Trick or treat, it’s Halloween — arguably one of the best holidays, because you can dress up and stuff your face with candy. But it's not just fun and games — it's also the time of year when blackface suddenly seems to be OK. Some people argue that their costume wouldn't work without it. So, we decided to test that theory:
In the 19th century, blackface was a common American cultural practice that involved non-black performers darkening their skin with makeup and performing caricatures of black people.
And even though it's 2016, Halloween seems to make history repeat itself.
So, we had one white actor dress up as four iconic black celebrities…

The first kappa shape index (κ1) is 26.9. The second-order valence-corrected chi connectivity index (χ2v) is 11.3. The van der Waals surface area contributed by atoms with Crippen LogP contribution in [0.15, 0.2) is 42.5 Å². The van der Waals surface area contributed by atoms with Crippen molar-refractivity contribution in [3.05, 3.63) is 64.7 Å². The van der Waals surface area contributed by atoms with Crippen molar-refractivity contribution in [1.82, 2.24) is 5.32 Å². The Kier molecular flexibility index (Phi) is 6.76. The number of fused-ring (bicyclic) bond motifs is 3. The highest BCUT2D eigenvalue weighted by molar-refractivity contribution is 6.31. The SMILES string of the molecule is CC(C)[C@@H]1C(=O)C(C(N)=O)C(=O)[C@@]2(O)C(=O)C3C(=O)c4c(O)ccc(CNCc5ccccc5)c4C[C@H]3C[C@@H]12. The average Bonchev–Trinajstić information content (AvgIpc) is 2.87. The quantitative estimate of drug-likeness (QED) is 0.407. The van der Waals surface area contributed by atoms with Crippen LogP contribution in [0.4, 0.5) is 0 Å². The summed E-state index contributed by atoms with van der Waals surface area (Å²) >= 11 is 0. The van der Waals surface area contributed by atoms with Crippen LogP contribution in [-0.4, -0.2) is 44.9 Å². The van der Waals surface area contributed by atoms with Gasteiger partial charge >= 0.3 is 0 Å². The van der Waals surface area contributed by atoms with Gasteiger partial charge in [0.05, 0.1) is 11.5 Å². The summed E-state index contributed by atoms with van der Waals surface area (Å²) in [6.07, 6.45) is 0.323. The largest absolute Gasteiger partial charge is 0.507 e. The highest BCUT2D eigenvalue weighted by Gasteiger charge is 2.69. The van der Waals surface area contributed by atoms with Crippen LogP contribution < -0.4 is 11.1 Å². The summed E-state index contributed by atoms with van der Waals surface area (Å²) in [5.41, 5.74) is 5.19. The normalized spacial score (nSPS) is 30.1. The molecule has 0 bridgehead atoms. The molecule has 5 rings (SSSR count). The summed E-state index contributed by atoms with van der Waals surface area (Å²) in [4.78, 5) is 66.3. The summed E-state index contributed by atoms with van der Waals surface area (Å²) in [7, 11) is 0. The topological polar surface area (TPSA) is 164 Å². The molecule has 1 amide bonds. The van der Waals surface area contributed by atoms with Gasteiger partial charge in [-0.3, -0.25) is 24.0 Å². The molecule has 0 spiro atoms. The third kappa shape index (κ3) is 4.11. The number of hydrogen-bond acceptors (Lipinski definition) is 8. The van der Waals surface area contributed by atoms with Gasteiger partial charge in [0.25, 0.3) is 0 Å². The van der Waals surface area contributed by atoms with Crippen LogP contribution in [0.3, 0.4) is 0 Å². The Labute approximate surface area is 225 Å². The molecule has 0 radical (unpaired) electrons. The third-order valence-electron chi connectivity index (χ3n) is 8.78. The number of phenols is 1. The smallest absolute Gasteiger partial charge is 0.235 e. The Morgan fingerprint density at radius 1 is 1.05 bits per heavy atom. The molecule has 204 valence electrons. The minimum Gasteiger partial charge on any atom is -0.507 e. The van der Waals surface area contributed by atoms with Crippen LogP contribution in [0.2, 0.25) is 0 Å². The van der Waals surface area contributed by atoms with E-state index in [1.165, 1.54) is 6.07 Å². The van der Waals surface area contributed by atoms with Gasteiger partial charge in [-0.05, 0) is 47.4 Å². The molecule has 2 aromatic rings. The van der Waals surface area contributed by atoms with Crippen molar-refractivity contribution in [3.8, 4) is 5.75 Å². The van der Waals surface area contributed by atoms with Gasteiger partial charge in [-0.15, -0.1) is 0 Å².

...to see if four people could figure out who she was dressed as (without blackface).
She first dressed as Queen Bey in her "Flawless" video.
It might be a little hard to recognize the costume if you haven’t seen the video….
...or if you're not a part of the BeyHive. 🐝
So, we tried it again with Michael Jackson's "Thriller" outfit.
And yup, they all got it right on the first try.
The third costume was Prince's iconic “Purple Rain” outfit.
And of course, people got it on the first try once again.
And how could we forget my girl Tina Turner?
Even though people couldn't put their thumb on the right name, they still had an idea of who she was without blackface.
And even though some struggled to identify these costumes…
...they all agreed that blackface is never OK.
So why do people think blackface is OK for Halloween? Maybe it’s because they don’t understand the historical context behind it.
At the end of the day, though, if people can’t guess your costume, you either need to step up your costume game or you better get comfortable repeating “I’m TINA TURNER!” the whole night. 💁